SAGADA: Exploring Sumaging Cave with Kids

July 28, 2014

SAGADA: Exploring Sumaging Cave with Kids

Why Visit Sumaguing Cave 
You cannot go to Sagada without visiting the Sumaguing cave. It's what makes traveling all the way to the remote town of Sagada worth it. To make it easier to explain why it's an adventure you shouldn't miss, read the Lonely Planet article below:

Lonely Planet included Sumaguing Cave as one of the Top Ten Underground Experiences . Below is the write-up on Sumaging Cave:

"...2. Sagada Burial Caves, Philippines

Sumaging Cave is an exhilarating adventure guaranteed to bring out the Indiana Jones in you. The route takes you crawling through narrow crevices, wading through water and scaling the sides of deep ravines, and in some sections the smooth limestone is so slippery you have to go barefoot. Guides light the way (and the stunning calcium formations) with gas lanterns. The connected Lumiang Burial Cave is fascinating for its eerie collection of centuries-old wooden coffins. Other, slowly decomposing, coffins can be seen hanging from the cliff-face....."

How Long It Takes:

It took us 2 hours and 15 minutes to explore ALL PARTS of the cave. My kids' ages are 14, 16, 18 and 20. And we're all physically fit. 

What to Wear:
What to Expect:

Exploring the cave is composed of four (4) parts. If you feel you're unable to explore ALL parts of the cave. You can stop at any of these parts and go back to the mouth of the cave with your guide.



1. You enter a gate that leads to the mouth of the cave.

Entrance that leads to the cave

Left sign

Right sign

2. You walk down several stairs that leads deep into cave and stop at the entrance where it's too dark to enter without a gas lamp.

First set of stairs after the entrance...

...then you turn left... go down more stairs...

Stopping for a photo op before going down more stairs. 
At the right side of the photo you see the stairs leading to the mouth of the cave.

Yup, more stairs....

Close up of the stairs.

Nearing the mouth of the cave

3. The SAGGAS guide lights the gas lamp and gives a briefing on what spelunking is all about and shares some rules and safety tips while inside the cave.

Lighting the gas lamp

Gareth Likigan, our SAGGAS guide, giving safety tips

Last photo before entering the cave


Going down the cave in rocks peppered with guano

Done with the second part!


Walking along flow stones

This is the most interesting part because this is where you view the magnificent rock formations which are called flow stones.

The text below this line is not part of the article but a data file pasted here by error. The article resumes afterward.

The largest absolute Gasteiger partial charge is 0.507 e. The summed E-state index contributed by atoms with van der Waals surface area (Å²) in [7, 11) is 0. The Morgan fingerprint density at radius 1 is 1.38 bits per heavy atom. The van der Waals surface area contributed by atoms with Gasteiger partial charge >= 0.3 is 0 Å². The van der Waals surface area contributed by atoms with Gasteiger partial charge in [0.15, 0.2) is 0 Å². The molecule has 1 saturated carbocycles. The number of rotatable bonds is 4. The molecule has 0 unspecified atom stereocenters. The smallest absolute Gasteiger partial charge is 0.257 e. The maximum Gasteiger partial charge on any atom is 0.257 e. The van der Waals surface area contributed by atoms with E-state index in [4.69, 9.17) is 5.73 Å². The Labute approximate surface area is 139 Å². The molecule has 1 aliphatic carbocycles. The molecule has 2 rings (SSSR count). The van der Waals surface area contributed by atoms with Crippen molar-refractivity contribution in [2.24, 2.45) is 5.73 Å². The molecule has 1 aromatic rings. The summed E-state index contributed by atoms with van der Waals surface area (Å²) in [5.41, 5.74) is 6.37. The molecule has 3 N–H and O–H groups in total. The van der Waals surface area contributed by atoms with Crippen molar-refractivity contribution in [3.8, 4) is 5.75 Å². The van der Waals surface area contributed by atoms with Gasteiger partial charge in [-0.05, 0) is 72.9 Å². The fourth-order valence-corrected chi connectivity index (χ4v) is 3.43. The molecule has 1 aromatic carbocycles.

What are flow stones? Flow stones are formed from actively flowing water. The water deposits carbonate material when carbon dioxide is lost and then forms the flow stones in layers. 

As you will see below, it may have taken hundreds of years to make these rock formations by continuous flowing water that deposits carbonate material on the ground.

You crawl down flow stones

It seems slippery because of the water you see 
but the texture of flow stones are like sand paper. 
You can lean and stick to it like velcro.

Rested briefly as we prepare to go deeper down the cave.

This rock formation is called "The cake"
You see Mariel taking a bite at the back!

Sliding down 8 feet of the rock formation 
called "The wisdom tooth"

This rock formation is called "The wisdom tooth"
NOTE: The rock formations I featured here are not the only rock formations you will see. There are still more beautiful rock formations to see once inside the cave.


They say this is the most challenging part. Personally, I find the second and third parts equally challenging but with different kinds of danger. 

1. You go through a hole

2. You scale a wall with a rope to go deeper down the cave.

3. You wade through water to reach the deepest part of the cave

Below is the sign that you have reached the deepest part of the cave:
This part of the cave used to be under the sea.
You see the shells deposited on the roof of the cave

We did it!!!
We finally reached the deepest part of the cave!

(the parts above in reverse order)


We used a different route ascending the cave.

You climb using a rope...

...then you pass through a hole.


Passing through flow stones again.


Climbing rocks peppered with guano

Spelunking is over!!!
We did it!!!


After spelunking is over, we still have to climb 275 steps to reach the entrance of the cave.

Last pose before passing the entrance at the right

My tips:

1. Do not go inside without a guide. The guide will keep you safe and will direct you where to put your feet down and where to pass. They will also take the photos.

2. I highly recommend Gareth Likigan of SAGGAS. He was very informative, kept us safe and at the same time, religiously took photos with our own camera.

3. Watch this episode of Biyahe ni Drew. This helped me prepare for the spelunking.


After exploring the cave, getting wet, climbing, slipping and holding rocks filled with guano, this is where you can wash off grime from exploring the cave.

Sagada Cave is located across the entrance of Sumaging Cave.

Sagada cave offers:

1. Use of the shower/bath facilities for 20 pesos per person.
2. Use of comfort room facilities for 10 pesos per person.
3. Food and water
4. Souvenirs